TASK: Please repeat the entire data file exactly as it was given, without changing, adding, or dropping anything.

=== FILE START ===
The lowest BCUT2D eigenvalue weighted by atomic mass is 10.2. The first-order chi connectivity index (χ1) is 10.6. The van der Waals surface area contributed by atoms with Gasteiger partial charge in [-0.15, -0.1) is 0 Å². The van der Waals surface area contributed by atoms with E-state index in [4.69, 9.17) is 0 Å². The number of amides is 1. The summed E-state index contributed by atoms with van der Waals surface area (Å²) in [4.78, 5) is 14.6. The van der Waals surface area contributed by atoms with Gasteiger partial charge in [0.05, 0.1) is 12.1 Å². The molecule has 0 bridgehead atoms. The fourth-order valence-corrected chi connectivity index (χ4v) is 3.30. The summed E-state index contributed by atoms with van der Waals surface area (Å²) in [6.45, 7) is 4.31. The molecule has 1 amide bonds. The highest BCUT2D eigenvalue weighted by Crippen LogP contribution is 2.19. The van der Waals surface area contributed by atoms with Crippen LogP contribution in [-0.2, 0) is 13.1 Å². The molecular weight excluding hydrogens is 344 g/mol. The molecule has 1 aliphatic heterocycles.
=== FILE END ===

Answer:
The lowest BCUT2D eigenvalue weighted by atomic mass is 10.2. The first-order chi connectivity index (χ1) is 10.6. The van der Waals surface area contributed by atoms with Gasteiger partial charge in [-0.15, -0.1) is 0 Å². The van der Waals surface area contributed by atoms with E-state index in [4.69, 9.17) is 0 Å². The number of amides is 1. The summed E-state index contributed by atoms with van der Waals surface area (Å²) in [4.78, 5) is 14.6. The van der Waals surface area contributed by atoms with Gasteiger partial charge in [0.05, 0.1) is 12.1 Å². The molecule has 0 bridgehead atoms. The fourth-order valence-corrected chi connectivity index (χ4v) is 3.30. The summed E-state index contributed by atoms with van der Waals surface area (Å²) in [6.45, 7) is 4.31. The molecule has 1 amide bonds. The highest BCUT2D eigenvalue weighted by Crippen LogP contribution is 2.19. The van der Waals surface area contributed by atoms with Crippen LogP contribution in [-0.2, 0) is 13.1 Å². The molecular weight excluding hydrogens is 344 g/mol. The molecule has 1 aliphatic heterocycles.